As scientific thinkers, the Founders found a way. Jefferson is perhaps the best example. His philosophy in this regard comes from the school of thought known as deism. Franklin, Paine, Madison, James Monroe and even Washington are also considered deists. An outgrowth of Enlightenment thinking, deism can be thought of as the science of God. A deist must determine the nature of God for oneself by discerning a body of evidence and discovering the principles those examples illustrate. By observing people in various circumstances not as children of God, but as manifestations of God, one comes to know God. Deism rejects “revealed” religion and such ideas as the divinity of Jesus Christ.

Jefferson spent his time and effort trying to infer the nature of God through the investigation of Creation and the human condition. One illustration of his methods was the construction of what came to be called “The Jefferson Bible.” Jefferson took the Gospels in English, French, Latin and Greek and literally cut and pasted a volume to study. To create this work, he removed material rooted in paganism added by the early Church and anything supernatural. He rejected most of the Old Testament and the parts of the New Testament on the development of the Christian Church. Jefferson had a great regard for the moral teachings of Jesus but little trust in the church that grew up in his name. He once referred to the Apostle Paul as “the first corruptor of the teachings of Jesus.”

The influence of deist thinking is evident in what is in, and not in, the Declaration of Independence and Constitution. As author of the Declaration, Jefferson cited “the Laws of Nature and of Nature’s God.” While some point to this as evidence that the US is a Christian nation, the opposite is true. “Nature’s God” is a deist idea that does not mean the God who rules nature, but the God understood from the study of nature.

Madison is important not only as the Father of the Constitution, but also as the author of Memorial and Remonstrance in protest of a bill proposing government financing of Christian teachers. In it he decried the fruits of 15 centuries of Christianity as “More or less in all places, pride and indolence in the Clergy, ignorance and servility in the laity, in both, superstition, bigotry and persecution.” With Madison as principal author it is no wonder that the Constitution has no reference to God or the doctrines of any particular religion. To the contrary, Article VI forbids any religious test as a requirement for federal offices.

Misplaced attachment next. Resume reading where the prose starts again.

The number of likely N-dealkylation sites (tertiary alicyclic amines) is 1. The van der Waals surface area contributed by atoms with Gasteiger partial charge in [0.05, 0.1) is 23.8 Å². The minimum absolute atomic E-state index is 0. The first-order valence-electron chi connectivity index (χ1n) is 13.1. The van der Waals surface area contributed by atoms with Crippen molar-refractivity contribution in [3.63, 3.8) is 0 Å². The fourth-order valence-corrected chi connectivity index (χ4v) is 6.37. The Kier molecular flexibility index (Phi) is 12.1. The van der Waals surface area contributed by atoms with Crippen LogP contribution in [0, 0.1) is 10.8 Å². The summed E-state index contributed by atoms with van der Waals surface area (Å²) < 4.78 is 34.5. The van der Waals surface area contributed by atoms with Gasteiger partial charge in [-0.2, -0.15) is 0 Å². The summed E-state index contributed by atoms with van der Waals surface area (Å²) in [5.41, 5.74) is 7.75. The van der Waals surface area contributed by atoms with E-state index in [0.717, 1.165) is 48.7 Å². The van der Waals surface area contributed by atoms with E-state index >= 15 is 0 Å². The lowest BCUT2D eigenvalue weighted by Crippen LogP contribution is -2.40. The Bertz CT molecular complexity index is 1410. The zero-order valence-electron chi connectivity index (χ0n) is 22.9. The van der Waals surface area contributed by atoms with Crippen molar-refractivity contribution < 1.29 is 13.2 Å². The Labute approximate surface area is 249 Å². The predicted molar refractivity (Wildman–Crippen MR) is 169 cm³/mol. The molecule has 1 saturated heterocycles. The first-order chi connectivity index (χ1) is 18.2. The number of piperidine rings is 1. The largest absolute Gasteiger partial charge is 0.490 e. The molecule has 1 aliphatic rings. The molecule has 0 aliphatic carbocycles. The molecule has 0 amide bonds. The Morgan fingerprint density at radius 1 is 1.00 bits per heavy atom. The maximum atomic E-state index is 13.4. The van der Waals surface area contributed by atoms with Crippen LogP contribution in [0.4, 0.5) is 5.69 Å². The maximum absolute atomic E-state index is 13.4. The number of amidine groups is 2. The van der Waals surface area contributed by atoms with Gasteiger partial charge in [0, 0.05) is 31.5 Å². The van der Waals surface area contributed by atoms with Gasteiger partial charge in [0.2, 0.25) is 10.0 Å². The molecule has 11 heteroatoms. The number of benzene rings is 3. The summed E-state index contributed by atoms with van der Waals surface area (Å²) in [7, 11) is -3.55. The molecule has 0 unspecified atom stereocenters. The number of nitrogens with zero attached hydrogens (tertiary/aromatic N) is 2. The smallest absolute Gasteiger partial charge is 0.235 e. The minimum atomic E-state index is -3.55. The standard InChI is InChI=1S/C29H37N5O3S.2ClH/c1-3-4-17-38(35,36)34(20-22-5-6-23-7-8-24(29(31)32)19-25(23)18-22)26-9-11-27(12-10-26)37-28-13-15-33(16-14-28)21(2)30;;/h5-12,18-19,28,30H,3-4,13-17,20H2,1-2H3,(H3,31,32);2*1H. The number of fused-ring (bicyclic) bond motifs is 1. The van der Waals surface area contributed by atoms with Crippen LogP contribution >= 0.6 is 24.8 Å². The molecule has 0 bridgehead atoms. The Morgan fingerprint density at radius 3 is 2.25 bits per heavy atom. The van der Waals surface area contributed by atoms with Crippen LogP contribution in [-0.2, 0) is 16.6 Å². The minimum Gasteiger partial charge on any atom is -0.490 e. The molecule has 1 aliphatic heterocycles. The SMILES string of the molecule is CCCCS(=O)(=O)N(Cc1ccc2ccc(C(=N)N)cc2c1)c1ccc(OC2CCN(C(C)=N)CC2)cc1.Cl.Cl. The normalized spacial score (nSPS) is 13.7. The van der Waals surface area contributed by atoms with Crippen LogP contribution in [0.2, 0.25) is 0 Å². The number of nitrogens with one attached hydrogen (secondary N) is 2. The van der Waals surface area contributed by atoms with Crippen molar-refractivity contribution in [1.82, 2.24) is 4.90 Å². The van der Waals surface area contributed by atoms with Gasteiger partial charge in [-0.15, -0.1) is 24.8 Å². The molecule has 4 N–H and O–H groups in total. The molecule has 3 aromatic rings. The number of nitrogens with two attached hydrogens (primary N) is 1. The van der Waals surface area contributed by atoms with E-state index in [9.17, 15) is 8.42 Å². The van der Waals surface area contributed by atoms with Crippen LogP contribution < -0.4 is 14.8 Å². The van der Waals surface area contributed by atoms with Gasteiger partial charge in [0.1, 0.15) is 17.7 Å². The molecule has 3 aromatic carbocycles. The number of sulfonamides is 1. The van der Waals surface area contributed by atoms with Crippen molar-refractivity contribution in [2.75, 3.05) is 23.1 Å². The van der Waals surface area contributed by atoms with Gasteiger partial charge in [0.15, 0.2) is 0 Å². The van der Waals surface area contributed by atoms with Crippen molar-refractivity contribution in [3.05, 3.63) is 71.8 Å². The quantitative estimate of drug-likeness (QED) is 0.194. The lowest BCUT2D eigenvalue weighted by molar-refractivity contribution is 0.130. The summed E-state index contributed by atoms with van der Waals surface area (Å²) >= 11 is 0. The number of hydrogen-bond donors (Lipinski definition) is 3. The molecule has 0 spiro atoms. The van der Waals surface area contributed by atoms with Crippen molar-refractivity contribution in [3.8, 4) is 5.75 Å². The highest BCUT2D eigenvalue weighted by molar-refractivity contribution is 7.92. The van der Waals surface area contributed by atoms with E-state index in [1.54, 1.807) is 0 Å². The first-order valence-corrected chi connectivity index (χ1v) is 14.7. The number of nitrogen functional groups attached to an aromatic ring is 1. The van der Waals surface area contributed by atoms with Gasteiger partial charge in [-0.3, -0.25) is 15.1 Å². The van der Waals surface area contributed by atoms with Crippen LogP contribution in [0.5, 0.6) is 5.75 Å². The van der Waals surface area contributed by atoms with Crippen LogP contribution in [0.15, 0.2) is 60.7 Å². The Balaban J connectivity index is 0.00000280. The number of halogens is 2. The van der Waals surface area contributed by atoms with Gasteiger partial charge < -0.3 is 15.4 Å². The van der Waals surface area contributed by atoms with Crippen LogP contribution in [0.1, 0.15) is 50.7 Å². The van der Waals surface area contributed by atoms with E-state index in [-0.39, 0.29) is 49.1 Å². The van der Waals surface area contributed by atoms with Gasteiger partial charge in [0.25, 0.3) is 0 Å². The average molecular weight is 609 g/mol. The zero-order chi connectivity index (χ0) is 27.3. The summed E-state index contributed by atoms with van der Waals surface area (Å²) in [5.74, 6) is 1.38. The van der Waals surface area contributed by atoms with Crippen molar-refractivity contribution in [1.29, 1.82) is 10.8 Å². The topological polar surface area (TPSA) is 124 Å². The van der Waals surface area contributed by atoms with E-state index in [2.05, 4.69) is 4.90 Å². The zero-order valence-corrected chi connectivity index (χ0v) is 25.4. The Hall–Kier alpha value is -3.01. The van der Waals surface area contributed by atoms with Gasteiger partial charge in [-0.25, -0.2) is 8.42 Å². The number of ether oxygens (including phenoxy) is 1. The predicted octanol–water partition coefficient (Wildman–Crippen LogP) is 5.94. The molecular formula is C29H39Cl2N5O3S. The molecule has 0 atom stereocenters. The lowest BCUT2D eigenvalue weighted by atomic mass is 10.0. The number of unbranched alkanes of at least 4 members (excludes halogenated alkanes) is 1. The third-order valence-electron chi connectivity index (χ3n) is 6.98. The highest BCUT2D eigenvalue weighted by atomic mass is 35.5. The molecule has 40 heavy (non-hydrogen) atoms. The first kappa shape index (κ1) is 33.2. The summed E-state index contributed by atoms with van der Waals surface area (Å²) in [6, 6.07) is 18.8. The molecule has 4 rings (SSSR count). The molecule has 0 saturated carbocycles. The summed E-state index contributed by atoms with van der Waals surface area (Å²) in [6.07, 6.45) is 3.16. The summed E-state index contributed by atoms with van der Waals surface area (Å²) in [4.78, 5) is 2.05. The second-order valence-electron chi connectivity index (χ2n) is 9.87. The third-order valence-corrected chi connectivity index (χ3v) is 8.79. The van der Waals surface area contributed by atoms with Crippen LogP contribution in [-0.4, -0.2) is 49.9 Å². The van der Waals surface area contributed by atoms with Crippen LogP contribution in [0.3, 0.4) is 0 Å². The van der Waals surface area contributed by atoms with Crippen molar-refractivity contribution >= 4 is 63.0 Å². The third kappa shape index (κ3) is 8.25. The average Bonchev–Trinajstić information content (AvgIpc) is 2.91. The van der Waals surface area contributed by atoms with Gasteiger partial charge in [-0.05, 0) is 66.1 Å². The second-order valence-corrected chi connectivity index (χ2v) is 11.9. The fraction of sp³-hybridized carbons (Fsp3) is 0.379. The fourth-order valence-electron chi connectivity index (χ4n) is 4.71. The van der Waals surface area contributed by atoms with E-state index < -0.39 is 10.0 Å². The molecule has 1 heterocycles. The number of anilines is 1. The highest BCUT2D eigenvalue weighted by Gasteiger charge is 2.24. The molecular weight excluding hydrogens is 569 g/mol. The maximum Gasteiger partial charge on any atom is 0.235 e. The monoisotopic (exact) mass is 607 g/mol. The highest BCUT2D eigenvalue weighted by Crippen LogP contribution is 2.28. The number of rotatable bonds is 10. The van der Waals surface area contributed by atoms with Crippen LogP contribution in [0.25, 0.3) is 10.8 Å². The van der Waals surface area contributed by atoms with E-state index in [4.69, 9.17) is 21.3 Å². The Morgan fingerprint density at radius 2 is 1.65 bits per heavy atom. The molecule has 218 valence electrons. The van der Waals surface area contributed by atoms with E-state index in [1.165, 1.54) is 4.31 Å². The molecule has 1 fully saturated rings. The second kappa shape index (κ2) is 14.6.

So if the science of God is the moral basis for the secular democracy of the United States, how is it to be applied?

The simple answer is: rationally. However, there are many ways of reasoning about any simple issue which must be multiplied when confronting complex issues. Here again, Jefferson is instructive.

In rejecting both revealed religion and most of the Old Testament, Jefferson not only committed himself to a God discerned by reason, but a God of compassion and justice. These are the overriding themes of Jesus’ message that Jefferson studied over and over in four languages. This calls citizens to make distinctions based on the motives of leaders to judge the reasoning they apply to issues.